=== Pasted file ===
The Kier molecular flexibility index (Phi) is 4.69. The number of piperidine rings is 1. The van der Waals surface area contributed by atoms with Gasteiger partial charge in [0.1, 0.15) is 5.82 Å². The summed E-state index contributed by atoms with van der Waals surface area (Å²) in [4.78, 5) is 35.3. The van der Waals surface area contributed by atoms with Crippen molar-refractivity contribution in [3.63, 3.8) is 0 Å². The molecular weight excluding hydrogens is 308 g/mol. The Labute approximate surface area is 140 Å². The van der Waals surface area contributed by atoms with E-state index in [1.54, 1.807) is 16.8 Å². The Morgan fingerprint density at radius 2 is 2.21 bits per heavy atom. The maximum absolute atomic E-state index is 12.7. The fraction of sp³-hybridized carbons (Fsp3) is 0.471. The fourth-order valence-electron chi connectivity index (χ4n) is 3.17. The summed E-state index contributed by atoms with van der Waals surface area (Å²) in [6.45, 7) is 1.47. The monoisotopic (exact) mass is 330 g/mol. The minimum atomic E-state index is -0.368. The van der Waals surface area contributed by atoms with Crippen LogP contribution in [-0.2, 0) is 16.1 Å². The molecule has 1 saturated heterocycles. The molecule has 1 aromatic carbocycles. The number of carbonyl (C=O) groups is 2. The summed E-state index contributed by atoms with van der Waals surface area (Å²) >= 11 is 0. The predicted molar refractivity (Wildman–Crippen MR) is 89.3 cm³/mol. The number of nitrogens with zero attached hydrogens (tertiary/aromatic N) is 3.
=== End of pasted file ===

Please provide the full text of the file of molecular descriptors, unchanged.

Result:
The Kier molecular flexibility index (Phi) is 4.69. The number of piperidine rings is 1. The van der Waals surface area contributed by atoms with Gasteiger partial charge in [0.1, 0.15) is 5.82 Å². The summed E-state index contributed by atoms with van der Waals surface area (Å²) in [4.78, 5) is 35.3. The van der Waals surface area contributed by atoms with Crippen molar-refractivity contribution in [3.63, 3.8) is 0 Å². The molecular weight excluding hydrogens is 308 g/mol. The Labute approximate surface area is 140 Å². The van der Waals surface area contributed by atoms with E-state index in [1.54, 1.807) is 16.8 Å². The Morgan fingerprint density at radius 2 is 2.21 bits per heavy atom. The maximum absolute atomic E-state index is 12.7. The fraction of sp³-hybridized carbons (Fsp3) is 0.471. The fourth-order valence-electron chi connectivity index (χ4n) is 3.17. The summed E-state index contributed by atoms with van der Waals surface area (Å²) in [6.45, 7) is 1.47. The monoisotopic (exact) mass is 330 g/mol. The minimum atomic E-state index is -0.368. The van der Waals surface area contributed by atoms with Crippen LogP contribution in [-0.2, 0) is 16.1 Å². The molecule has 1 saturated heterocycles. The molecule has 1 aromatic carbocycles. The number of carbonyl (C=O) groups is 2. The summed E-state index contributed by atoms with van der Waals surface area (Å²) >= 11 is 0. The predicted molar refractivity (Wildman–Crippen MR) is 89.3 cm³/mol. The number of nitrogens with zero attached hydrogens (tertiary/aromatic N) is 3.